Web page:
Definition of brown-nose in English:

brown-nose

(also brown-noser)

noun

informal
  • An extremely obsequious person.

    ‘a little brown-noser who wants to make sure I know he's working on Saturday’
    • ‘He trusts fewer and fewer goons henchmen ministers, preferring unelected brown-nosers.’
    • ‘I immediately ruled out those brown-nosers, though; spineless obedience is nice, but I couldn't depend on them to carry out dangerous tasks.’
    • ‘If you've ever been in a meeting with an indecisive supervisor and a gaggle of brown-nosers, you know the sort of energy this creates.’
    • ‘I hated the brown-nosers who threw away all self-respect to make others like them.’
    • ‘The old brown-noser wouldn't approach me with a ten-foot pole.’
    • ‘The stuck-up brown-nosers in school, the geeks and the nerds, they would have balked.’
    • ‘Oh this is so good, finally my brown-noser, do-gooder, goody two-shoes sister is going to get busted for something!’
    • ‘If he was anything like his mentor, the little brown-noser will be worse than his master, Anaa thought menacingly.’
    • ‘Not to sound like a brown-noser, but the directing in the film was top notch, where did you learn such skill?’
    • ‘Being a good brown-nose, The Geek scurries off quickly and 30 seconds later I notice the red ‘LOCKOUT’ lamp on the swipe card readers illuminate.’
    • ‘He is the hate-filled middle manager, the brown-nose, the squealer, and especially the corporate mid-sized newspaper editor.’
    • ‘Some bootlick brown-nose reported me to the council, so an officer was sent round.’
    • ‘She knew that a voice that annoying could come from none other than the preppy, straight-laced brown-noser.’
    toady, creep, crawler, fawner, flatterer, flunkey, truckler, groveller, doormat, lickspittle, kowtower, obsequious person, minion, hanger-on, leech, puppet, spaniel, uriah heep
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verb

[with object]informal
  • Curry favour with (someone) by acting very obsequiously.

    ‘academics were brown-nosing the senior faculty’
    no object ‘if I can't learn to brown-nose, at least I can keep my mouth shut’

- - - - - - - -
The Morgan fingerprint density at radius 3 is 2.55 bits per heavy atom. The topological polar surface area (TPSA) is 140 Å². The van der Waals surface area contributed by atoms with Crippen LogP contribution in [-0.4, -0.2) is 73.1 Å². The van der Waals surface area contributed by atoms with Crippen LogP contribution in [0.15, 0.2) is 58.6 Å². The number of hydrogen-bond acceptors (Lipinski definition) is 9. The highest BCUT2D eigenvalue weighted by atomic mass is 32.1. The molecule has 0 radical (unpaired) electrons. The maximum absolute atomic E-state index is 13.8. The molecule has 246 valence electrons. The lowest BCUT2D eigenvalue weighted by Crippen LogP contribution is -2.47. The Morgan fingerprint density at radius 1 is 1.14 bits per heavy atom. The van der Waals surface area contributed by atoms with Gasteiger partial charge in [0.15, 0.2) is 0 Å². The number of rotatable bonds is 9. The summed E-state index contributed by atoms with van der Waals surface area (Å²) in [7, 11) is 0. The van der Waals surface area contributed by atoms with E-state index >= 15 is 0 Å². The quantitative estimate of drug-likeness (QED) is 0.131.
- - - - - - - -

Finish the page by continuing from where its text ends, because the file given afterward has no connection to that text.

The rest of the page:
• ‘Meanwhile Rolf is being grovellingly apologetic and attempting to brown-nose his way into my affections.’
    • ‘And you're going to brown-nose the new boss perhaps?’
    • ‘Ninety-percent of the mag brown-noses local bars and restaurants; how is that being multi-cultural?’
    • ‘I just don't see why I should brown-nose anyone.’
    • ‘We too have a PM, John Howard, who is brown-nosing Bush every chance he gets.’
    • ‘Addressing congress during its debate on Iraq, Chris Bryant MP was particularly anxious to brown-nose Blair for his supposed successes in this regard.’
    • ‘Stop brown-nosing the boss, even if the boss is the irreproachable.’
    • ‘He would never have orchestrated or taken part in that miserable love-fest up in Boston where pretender after pretender fell in line to promote their own careers by brown-nosing the Democratic establishment.’
    • ‘They argue that municipal judges may make judgments that brown-nose their superiors to keep their jobs.’
    • ‘Why would such a promising young reporter, a high school news editor from Virginia, with such a passion and a love for journalism, deny himself a chance to develop his craft, and brown-nose his way to a high-stress and chaotic position?’
    • ‘Wait… let me just say that I didn't brown-nose my way to the top.’
    • ‘He also dismisses any notion that he deserves praise for maintaining his approach, maintaining that he don't see why he should have to brown-nose anyone.’
    • ‘But then, besides his politics (notable for lack of brown-nosing the likes of Donald Rumsfeld), Pinter is, horror, working class.’
    • ‘He relentlessly brown-nosed Norman Lamont and called him the greatest post-war chancellor.’
    be obsequious to, be sycophantic to, be servile to, curry favour with, pay court to, play up to, crawl to, creep to, ingratiate oneself with, dance attendance on, fall over oneself for, kowtow to, toady to, truckle to, bow and scrape before, grovel before, cringe before, abase oneself before
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Origin

Early 20th century: from an association of subservience with having one’s nose in the anus of a more powerful person.

Pronunciation

brown-nose